FRONTLINE CANCER: New cancer cell initiative maps mutations

When the first draft of the human genome project was published in 2001, it justifiably sparked much acclaim and anticipation. It marked a new era in science, one fraught with expectation, not least of which was that the revealed genetic code would, in time, lead to new therapies for treating myriad diseases, including cancer.

And, in fact, there has been much progress toward that end. A lot has been learned — and a lot more remains to be learned. As scientists turned their attention to parsing cancer genomes, they discovered them to be startlingly complex, involving thousands of cellular mutations. Even more confoundingly, these genomes vary: patients with the same type of cancer will have tumors containing strikingly different combinations of mutations.

This reality has proved a daunting obstacle to the development of new cancer drugs and treatments. It has spawned an ongoing debate about how best to understand and define the biological mechanisms driving different cancers:

n Do we simply need more data? Should researchers sequence larger cohorts of patients in the search for commonalities?

n Or will the answers be found in more efficiently extracting insights from the genomic data we already have?

No doubt there is value in the first idea, but I — and others — believe that at least some answers lie right in front of us, in the pieces of the genomic puzzle we have gathered but need to fit together correctly.

One way we are doing this is through a new effort, Cancer Cell Map Initiative (CCMI), launched earlier this year. You can read about it in detail in the journal Molecular Cell at bit.ly/cancercellmap

It is a collaboration between investigators at UC San Diego School of Medicine and the Moores Cancer Center, led by Trey Ideker, Ph.D., co-leader of the Cancer Genomes and Networks program and founder of the UC San Diego Center for Computational Biology & Informatics, and counterparts at UC San Francisco, led by Nevan Krogan, Ph.D., director of the California Institute for Quantitative Biosciences at UC San Francisco.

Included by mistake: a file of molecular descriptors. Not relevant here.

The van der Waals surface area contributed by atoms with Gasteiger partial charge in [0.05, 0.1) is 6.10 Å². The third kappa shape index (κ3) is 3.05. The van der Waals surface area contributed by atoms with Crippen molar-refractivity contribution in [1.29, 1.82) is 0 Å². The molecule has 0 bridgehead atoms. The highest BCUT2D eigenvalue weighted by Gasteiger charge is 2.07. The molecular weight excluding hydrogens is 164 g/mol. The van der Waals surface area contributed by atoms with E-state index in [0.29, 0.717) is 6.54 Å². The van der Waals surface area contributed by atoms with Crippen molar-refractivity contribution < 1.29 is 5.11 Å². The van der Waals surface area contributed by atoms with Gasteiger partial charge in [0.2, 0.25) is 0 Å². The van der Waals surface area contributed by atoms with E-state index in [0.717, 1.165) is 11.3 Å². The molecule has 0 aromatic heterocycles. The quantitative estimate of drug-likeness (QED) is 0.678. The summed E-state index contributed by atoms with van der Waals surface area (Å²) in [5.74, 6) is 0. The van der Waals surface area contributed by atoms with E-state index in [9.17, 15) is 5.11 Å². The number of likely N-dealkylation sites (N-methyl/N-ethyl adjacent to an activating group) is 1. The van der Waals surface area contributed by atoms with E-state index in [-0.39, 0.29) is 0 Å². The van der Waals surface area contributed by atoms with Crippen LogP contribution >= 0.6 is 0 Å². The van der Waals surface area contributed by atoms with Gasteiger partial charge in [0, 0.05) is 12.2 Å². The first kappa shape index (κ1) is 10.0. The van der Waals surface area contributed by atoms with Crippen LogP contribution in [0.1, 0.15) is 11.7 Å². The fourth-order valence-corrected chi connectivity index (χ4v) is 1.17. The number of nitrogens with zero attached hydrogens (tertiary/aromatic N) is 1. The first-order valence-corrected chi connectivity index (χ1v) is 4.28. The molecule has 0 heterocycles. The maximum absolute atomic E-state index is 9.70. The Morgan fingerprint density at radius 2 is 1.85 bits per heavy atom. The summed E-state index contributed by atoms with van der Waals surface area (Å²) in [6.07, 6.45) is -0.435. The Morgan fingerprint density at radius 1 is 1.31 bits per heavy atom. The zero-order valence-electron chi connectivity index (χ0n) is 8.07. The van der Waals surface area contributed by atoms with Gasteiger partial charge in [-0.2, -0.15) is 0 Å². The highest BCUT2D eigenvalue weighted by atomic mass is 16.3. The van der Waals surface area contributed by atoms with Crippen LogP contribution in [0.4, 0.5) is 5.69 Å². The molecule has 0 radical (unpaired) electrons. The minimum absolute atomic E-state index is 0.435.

Progress in genome sequencing has made it possible to decipher hundreds of mutations found in a patient’s tumor. The challenge now is to identify which of these mutations (and other molecular and genetic alterations) is central to that patient’s condition, diagnosis and treatment. It’s a bit like separating out meaningful signals from surrounding noise.

CCMI is based upon the idea that those signals not only exist, but that they are elemental to any lasting answers. They represent the hallmark networks and pathways that all cancers use to survive and grow. Identify them, learn how they function and work together, and you have the foundation for transformative therapies and cures. This scientific field of study is called computational biology (also bioinformatics and “big data”).

UC San Diego recently added major strength to this critical analytic aspect of cancer research and care with the recruitment of Jill Mesirov, Ph.D., a world leader in cancer computational biology who comes to the university and Moores Cancer Center from the Broad Institute at MIT and Harvard.

Cancer is a disease of pathways. Signals between cells — or even between different parts of cells — goes awry, gets corrupted or not sent at all, resulting in a terrible cascade of biological events. Many of these signaling pathways — and the molecular and genetic players involved — are known. “We have the genomic information already,” Ideker said. “The bottleneck is how to interpret the cancer genomes.”

The approach of Ideker and colleagues at UC San Diego, UCSF and elsewhere is to take a step back and look at the big picture. How do these different cancer pathways connect to form a map of malignancy? They are making great strides toward answering that question using tools and concepts, from high throughput sequencing machines to stem cells and gene editing, all unimaginable not so long ago.

From the resulting descriptive networks, the next step will be to create predictive networks: the ability to know what will happen when different sets of mutations combine.

“We’re going to draw the complete wiring diagram of a cancer cell,” said Krogan at the announcement of the CCMI. If you know how something works from the inside out, you’re a long way toward being able to fix it — and maybe prevent it from becoming broken in the first place.

CCMI, which notably received a founding donation from Fred Luddy, a member of the Moores Cancer Center Board of Visitors, and his Family Foundation, is the best kind of collaborative team science. It draws upon the strengths of many institutions, including the vast resources and databases of the National Cancer Institute, the innovations of San Diego-based Human Longevity Inc. (co-founded by UC San Diego alum and human genome project pioneer J. Craig Venter) and many deeply talented people across the state and country, in academia and industry.

CCMI is but a step. The journey to curing cancer is long. Soon, though, we hope to have a new and very useful map.

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